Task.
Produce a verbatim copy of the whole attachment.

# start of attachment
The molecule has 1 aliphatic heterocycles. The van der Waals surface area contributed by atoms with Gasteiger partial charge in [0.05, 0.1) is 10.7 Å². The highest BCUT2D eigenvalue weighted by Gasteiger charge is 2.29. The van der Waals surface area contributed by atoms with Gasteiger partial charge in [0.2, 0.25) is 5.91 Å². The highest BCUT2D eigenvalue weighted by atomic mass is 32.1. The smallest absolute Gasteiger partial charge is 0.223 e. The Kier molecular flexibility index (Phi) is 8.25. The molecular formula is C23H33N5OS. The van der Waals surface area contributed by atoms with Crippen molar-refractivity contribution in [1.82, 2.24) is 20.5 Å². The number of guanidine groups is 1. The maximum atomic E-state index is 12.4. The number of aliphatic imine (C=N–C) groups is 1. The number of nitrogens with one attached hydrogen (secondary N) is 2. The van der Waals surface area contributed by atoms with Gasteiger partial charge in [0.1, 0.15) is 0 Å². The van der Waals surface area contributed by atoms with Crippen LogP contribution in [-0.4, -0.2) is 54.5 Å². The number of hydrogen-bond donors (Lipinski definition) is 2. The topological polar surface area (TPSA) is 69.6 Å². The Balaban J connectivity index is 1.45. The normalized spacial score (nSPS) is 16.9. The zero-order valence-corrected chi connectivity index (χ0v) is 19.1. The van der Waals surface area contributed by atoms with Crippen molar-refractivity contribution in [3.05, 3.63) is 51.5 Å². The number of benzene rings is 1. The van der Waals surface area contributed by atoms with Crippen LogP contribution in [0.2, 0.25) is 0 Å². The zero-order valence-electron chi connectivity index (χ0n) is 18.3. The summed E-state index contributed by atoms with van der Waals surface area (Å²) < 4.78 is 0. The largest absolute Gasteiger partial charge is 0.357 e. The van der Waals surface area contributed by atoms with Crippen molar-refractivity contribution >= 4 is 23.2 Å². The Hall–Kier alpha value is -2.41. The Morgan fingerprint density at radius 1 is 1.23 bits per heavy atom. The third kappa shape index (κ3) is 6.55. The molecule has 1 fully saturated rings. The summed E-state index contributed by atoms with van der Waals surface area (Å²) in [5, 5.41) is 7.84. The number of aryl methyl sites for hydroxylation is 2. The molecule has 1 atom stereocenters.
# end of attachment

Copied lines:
The molecule has 1 aliphatic heterocycles. The van der Waals surface area contributed by atoms with Gasteiger partial charge in [0.05, 0.1) is 10.7 Å². The highest BCUT2D eigenvalue weighted by Gasteiger charge is 2.29. The van der Waals surface area contributed by atoms with Gasteiger partial charge in [0.2, 0.25) is 5.91 Å². The highest BCUT2D eigenvalue weighted by atomic mass is 32.1. The smallest absolute Gasteiger partial charge is 0.223 e. The Kier molecular flexibility index (Phi) is 8.25. The molecular formula is C23H33N5OS. The van der Waals surface area contributed by atoms with Crippen molar-refractivity contribution in [1.82, 2.24) is 20.5 Å². The number of guanidine groups is 1. The maximum atomic E-state index is 12.4. The number of aliphatic imine (C=N–C) groups is 1. The number of nitrogens with one attached hydrogen (secondary N) is 2. The van der Waals surface area contributed by atoms with Gasteiger partial charge in [0.1, 0.15) is 0 Å². The van der Waals surface area contributed by atoms with Crippen LogP contribution in [-0.4, -0.2) is 54.5 Å². The number of hydrogen-bond donors (Lipinski definition) is 2. The topological polar surface area (TPSA) is 69.6 Å². The Balaban J connectivity index is 1.45. The normalized spacial score (nSPS) is 16.9. The zero-order valence-corrected chi connectivity index (χ0v) is 19.1. The van der Waals surface area contributed by atoms with Crippen molar-refractivity contribution in [3.05, 3.63) is 51.5 Å². The number of benzene rings is 1. The van der Waals surface area contributed by atoms with Crippen LogP contribution in [0.2, 0.25) is 0 Å². The zero-order valence-electron chi connectivity index (χ0n) is 18.3. The summed E-state index contributed by atoms with van der Waals surface area (Å²) < 4.78 is 0. The largest absolute Gasteiger partial charge is 0.357 e. The van der Waals surface area contributed by atoms with Crippen molar-refractivity contribution >= 4 is 23.2 Å². The Hall–Kier alpha value is -2.41. The Morgan fingerprint density at radius 1 is 1.23 bits per heavy atom. The third kappa shape index (κ3) is 6.55. The molecule has 1 fully saturated rings. The summed E-state index contributed by atoms with van der Waals surface area (Å²) in [5, 5.41) is 7.84. The number of aryl methyl sites for hydroxylation is 2. The molecule has 1 atom stereocenters.